Climbing to the next level: the German Virtual Liver Network
The aim of this unique research consortium is to grasp the whole organ and its functions in a computer model.
In April 2010, an ambitious new project was launched in Germany: The German Virtual Liver Network. Funded by the Federal Ministry of Education and Research (BMBF), this major interdisciplinary research initiative is the only one of its kind in the world that focuses effort on a single organ across multiple scales of complexity. With an allocated budget over five years of approximately 43 million euros, it is also the only research network worldwide to be financed by a single national organization in systems biology.
The Network’s goal is to create a computer model of the liver as a complete organ with all of its diverse and essential functions. Thus it should be possible to better understand the processes in the liver and to develop tailor-made medications.
A biochemical factory in the body
The liver is a unique organ: as the central metabolic organ of vertebrates, it synthesizes, converts and breaks down more than 10,000 substances daily, helping the body to digest food and detoxify itself. It aids digestion, controls iron uptake and synthesizes vital proteins such as coagulation factors. Furthermore, hepatic metabolism is a major factor that needs to be considered in drug development, as it is central to toxicity and drug efficacy. The exploration of the liver and its functions by the Network is therefore of the greatest relevance to medicine and the pharmaceutical industry.
Looking to the future with systems biology
In order to get an overall picture both of the liver as a whole and of the diverse and dynamic processes in the organ, the Network’s researchers are looking to systems biology for help. This branch of science, which deals with the exploration of biological processes at the systems level, seeks to create a holistic picture of dynamic life processes at all levels – from the genome to the proteome and up to the complete cell or even an entire organism. In order to achieve this goal, systems biology links quantitative methods from the field of molecular and cellular biology with techniques and tools from the areas of mathematics, computer sciences and systems sciences. “Systems biology can accelerate the transfer from academic research to use on patients and can cut costs in the development of medications. That’s why it is a key technology and a driving force of innovation for individualized medicine of the future,” emphasizes Federal Minister for Education and Research Annette Schavan in a BMBF's press release in July 2010.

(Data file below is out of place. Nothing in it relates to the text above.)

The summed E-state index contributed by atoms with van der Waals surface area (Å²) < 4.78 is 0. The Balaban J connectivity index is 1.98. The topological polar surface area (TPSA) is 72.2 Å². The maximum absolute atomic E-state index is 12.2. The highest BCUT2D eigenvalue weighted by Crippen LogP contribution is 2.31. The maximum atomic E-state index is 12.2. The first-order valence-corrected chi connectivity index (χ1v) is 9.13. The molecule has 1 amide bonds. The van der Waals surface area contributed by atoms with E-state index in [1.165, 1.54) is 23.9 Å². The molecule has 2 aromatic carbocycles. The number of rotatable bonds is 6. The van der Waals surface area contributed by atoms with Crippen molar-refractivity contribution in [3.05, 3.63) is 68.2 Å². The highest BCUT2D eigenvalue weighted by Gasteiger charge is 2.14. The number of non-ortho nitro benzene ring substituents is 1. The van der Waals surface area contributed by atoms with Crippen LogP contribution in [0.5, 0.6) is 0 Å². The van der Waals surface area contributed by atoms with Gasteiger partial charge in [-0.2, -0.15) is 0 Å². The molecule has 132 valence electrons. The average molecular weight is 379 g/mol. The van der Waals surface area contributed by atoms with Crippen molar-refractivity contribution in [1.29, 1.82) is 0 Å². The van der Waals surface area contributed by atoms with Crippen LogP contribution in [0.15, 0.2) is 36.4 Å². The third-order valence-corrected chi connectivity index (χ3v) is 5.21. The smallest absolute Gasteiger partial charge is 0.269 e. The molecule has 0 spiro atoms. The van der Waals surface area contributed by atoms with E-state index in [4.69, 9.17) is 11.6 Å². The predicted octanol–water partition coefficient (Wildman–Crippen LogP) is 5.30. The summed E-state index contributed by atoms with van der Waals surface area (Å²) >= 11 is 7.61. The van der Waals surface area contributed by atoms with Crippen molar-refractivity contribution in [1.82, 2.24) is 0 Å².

From the cell to the whole organ
In recent years, the HepatoSys network dealt intensively with the systems biology of the liver cell. Building on these results, the project’s successor, the German Virtual Liver Network, now aims to understand the processes in cell aggregates up to the entire organ. For this ambitious project spanning the entire nation, 70 research groups from 41 institutions in science and industry have joined forces. Together these scientists aim to develop integrated computer models capable of generating experimentally testable predictions that are relevant to the physiology of the liver, as well as the function of the organism, and how this is disturbed in disease. This will contribute to an improved understanding of the liver as the body’s most important metabolic organ and how its function is affected in disease. By using validated simulations, these models will greatly benefit efforts to find new therapies, to predict how active substances distribute in the organ, where they attack, and how quickly they are broken down. Thus, medications can be developed in a more targeted, efficient and cost-effective manner and tailored to deliver the optimum dosage to the right patient at the right time.
A world leader
The German Virtual Liver Network is the first project worldwide to aim at building a truly multi-scale computer model of a complete organ– from the biomolecular and biochemical processes up to the anatomy of the whole organ – and including them in the simulation. “The challenge is immense, but we are looking forward to accepting it – not only to promote an understanding of the liver, but also to provide a strong impetus to the entire area of systems biological research. Our goal is to give evidence of a genuine impact on healthcare” says Adriano Henney, program director of the German Virtual Liver Network.
Sabine Trunz | idw